EPI: World 'failing to address climate crisis', with Middle East showing mixed progress

Mounting evidence highlights the degradation of the planet’s life-supporting systems on which humanity depends, report says

The aftermath of the floods in Derna, Libya, in September last year. Reuters
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The world is failing to address the climate crisis as countries veer off track from their goals, although the Middle East appears to be making some progress, according to the latest Environmental Performance Index.

The EPI – released on Monday by Yale University's Centre for Environmental Law and Policy and Columbia University's Centre for International Earth Science Information Network – provides a data-driven summary of the state of sustainability around the world.

“Mounting evidence highlights the degradation of the planet’s life-supporting systems on which humanity depends,” the report said.

“A world economy that continues to rely heavily on fossil fuels translates into ongoing air and water pollution, acidification of the oceans and rising concentrations of greenhouse gases in the atmosphere.”

The index incorporates 58 indicators to rank 180 countries on their progress at limiting climate change, protecting ecosystem vitality and promoting environmental health.

It noted that despite numerous international agreements, countries are off track from their stated goals of cutting greenhouse gas emissions.

“Despite record deployment of renewable energy, greenhouse gas emissions keep rising,” the report said.

“As the world enters uncharted climatic territory, there is a heightened risk of crossing irreversible tipping points in the planet’s climate system.”

The “Greater Middle East” region received a median score of 43.2, the second lowest globally, although this year's results are markedly higher than the median score of 35 the region received in 2022.

With a score of 52.0, the UAE ranked first in the region overall, followed by Oman.

“Both countries have large networks of protected areas that already cover more than 17 per cent of their land and 10 per cent of their exclusive economic zones,” the report said.

“The UAE is the regional leader in wastewater treatment and re-use, while Oman is one of the few countries that have successfully banned bottom trawling in their exclusive economic zone and fishing fleet.”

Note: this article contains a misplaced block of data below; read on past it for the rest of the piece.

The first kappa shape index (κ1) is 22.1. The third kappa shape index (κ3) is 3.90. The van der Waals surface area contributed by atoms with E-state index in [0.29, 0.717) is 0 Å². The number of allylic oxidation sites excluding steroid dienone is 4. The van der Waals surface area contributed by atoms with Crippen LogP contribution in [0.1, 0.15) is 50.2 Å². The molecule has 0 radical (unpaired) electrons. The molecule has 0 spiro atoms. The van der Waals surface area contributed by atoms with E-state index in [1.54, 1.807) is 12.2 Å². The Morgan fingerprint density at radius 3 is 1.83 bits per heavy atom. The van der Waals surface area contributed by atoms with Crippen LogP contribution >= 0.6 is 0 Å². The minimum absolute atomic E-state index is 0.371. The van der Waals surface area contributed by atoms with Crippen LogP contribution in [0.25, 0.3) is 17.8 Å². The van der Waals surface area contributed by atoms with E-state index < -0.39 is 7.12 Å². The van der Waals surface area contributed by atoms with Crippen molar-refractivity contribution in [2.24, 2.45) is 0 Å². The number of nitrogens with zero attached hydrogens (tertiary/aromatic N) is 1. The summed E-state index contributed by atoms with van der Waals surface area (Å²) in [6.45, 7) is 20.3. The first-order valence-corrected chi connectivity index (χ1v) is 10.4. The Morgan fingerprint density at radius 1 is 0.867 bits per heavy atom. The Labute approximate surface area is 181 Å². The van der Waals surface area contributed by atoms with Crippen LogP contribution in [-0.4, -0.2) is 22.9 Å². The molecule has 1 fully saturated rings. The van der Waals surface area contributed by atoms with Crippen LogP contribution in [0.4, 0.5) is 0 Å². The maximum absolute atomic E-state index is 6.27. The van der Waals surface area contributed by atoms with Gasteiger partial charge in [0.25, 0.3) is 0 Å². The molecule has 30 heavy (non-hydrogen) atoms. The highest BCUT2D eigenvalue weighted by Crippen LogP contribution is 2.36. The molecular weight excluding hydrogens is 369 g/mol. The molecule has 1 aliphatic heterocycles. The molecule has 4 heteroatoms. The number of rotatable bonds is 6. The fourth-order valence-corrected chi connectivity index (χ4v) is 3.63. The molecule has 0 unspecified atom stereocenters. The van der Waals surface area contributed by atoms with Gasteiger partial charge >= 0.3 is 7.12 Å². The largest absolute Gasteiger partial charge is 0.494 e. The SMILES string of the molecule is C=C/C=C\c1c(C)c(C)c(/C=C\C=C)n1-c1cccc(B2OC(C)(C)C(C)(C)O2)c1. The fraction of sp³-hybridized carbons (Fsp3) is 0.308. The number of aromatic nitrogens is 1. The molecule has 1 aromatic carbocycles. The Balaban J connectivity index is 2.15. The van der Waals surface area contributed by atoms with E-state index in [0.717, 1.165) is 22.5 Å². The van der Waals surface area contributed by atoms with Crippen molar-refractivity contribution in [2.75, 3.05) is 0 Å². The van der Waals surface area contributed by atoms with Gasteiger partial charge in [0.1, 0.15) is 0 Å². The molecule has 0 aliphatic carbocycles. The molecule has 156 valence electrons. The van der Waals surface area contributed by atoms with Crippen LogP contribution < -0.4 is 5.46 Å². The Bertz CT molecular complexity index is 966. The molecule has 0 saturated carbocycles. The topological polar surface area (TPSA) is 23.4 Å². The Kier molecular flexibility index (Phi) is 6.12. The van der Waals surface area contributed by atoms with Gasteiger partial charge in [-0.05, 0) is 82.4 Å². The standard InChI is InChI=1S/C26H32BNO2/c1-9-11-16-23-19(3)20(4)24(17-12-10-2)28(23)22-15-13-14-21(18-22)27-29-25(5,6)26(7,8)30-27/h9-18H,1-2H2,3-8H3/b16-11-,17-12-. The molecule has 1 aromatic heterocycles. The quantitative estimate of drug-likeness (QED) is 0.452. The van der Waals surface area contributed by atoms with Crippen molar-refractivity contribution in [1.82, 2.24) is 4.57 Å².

The Emirates ranked fourth globally in water resource issues and was the regional leader in biodiversity.

Iraq, meanwhile, came last in the region, with the report pointing to its “appalling performance across most issue categories”.

“Iraq’s protected areas cover less than 2 per cent of its land, its ecosystems are degraded and its species face a relatively high extinction risk, all leading to a low score in biodiversity and habitat,” the report said.

“It is also a major oil producer and its energy supply relies almost entirely on oil and gas, with greenhouse gas emissions having increased nearly 35 per cent over the last decade."

The report noted that air pollution, the leading environmental factor behind the world’s burden of disease, was rife in the Middle East.

While global deaths due to pollution have stayed relatively constant, more people are exposed to pollution and ageing populations are more vulnerable to it, the report said.

However, the air quality indicators for this year's EPI show that most countries in the Middle East have improved over the past 20 years, Sebastian Block, the report's principal investigator, told The National.

"Even on climate change mitigation there has been progress in almost every country, especially over the last decade," Mr Block said.

"Despite this progress, however, all countries in the region ... must do much more to mitigate climate change and diversify their economies to be ready for a sustainable future in which the world is powered with a minimum of fossil fuels."

Updated: June 04, 2024, 7:22 PM